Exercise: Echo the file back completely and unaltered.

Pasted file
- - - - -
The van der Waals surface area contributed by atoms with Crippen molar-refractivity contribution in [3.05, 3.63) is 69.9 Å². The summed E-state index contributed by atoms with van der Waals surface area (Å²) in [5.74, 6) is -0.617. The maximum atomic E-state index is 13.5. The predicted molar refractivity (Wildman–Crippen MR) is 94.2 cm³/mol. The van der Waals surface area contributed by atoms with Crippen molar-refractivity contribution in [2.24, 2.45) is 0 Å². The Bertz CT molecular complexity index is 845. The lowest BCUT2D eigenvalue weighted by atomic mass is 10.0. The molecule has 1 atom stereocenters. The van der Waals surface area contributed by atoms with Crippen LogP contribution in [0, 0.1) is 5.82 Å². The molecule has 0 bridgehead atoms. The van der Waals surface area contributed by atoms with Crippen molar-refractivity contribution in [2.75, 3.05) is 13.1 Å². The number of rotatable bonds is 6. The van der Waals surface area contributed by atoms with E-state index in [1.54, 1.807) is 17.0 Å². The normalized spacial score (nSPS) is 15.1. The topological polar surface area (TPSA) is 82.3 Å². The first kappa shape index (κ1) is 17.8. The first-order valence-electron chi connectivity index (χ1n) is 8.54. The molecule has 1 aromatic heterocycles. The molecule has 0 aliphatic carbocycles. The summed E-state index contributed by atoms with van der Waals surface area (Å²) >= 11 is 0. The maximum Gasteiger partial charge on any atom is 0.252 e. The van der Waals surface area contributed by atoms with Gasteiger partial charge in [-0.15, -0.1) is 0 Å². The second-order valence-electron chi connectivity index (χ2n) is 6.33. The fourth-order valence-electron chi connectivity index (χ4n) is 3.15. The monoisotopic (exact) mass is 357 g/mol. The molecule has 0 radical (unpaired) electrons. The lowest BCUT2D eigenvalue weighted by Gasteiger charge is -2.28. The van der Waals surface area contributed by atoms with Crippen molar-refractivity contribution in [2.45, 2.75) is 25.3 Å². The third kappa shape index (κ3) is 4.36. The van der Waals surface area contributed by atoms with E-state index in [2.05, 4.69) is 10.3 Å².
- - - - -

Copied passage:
The van der Waals surface area contributed by atoms with Crippen molar-refractivity contribution in [3.05, 3.63) is 69.9 Å². The summed E-state index contributed by atoms with van der Waals surface area (Å²) in [5.74, 6) is -0.617. The maximum atomic E-state index is 13.5. The predicted molar refractivity (Wildman–Crippen MR) is 94.2 cm³/mol. The van der Waals surface area contributed by atoms with Crippen molar-refractivity contribution in [2.24, 2.45) is 0 Å². The Bertz CT molecular complexity index is 845. The lowest BCUT2D eigenvalue weighted by atomic mass is 10.0. The molecule has 1 atom stereocenters. The van der Waals surface area contributed by atoms with Crippen LogP contribution in [0, 0.1) is 5.82 Å². The molecule has 0 bridgehead atoms. The van der Waals surface area contributed by atoms with Crippen molar-refractivity contribution in [2.75, 3.05) is 13.1 Å². The number of rotatable bonds is 6. The van der Waals surface area contributed by atoms with E-state index in [1.54, 1.807) is 17.0 Å². The normalized spacial score (nSPS) is 15.1. The topological polar surface area (TPSA) is 82.3 Å². The first kappa shape index (κ1) is 17.8. The first-order valence-electron chi connectivity index (χ1n) is 8.54. The molecule has 1 aromatic heterocycles. The molecule has 0 aliphatic carbocycles. The summed E-state index contributed by atoms with van der Waals surface area (Å²) >= 11 is 0. The maximum Gasteiger partial charge on any atom is 0.252 e. The van der Waals surface area contributed by atoms with Gasteiger partial charge in [-0.15, -0.1) is 0 Å². The second-order valence-electron chi connectivity index (χ2n) is 6.33. The fourth-order valence-electron chi connectivity index (χ4n) is 3.15. The monoisotopic (exact) mass is 357 g/mol. The molecule has 0 radical (unpaired) electrons. The lowest BCUT2D eigenvalue weighted by Gasteiger charge is -2.28. The van der Waals surface area contributed by atoms with Crippen molar-refractivity contribution in [2.45, 2.75) is 25.3 Å². The third kappa shape index (κ3) is 4.36. The van der Waals surface area contributed by atoms with E-state index in [2.05, 4.69) is 10.3 Å².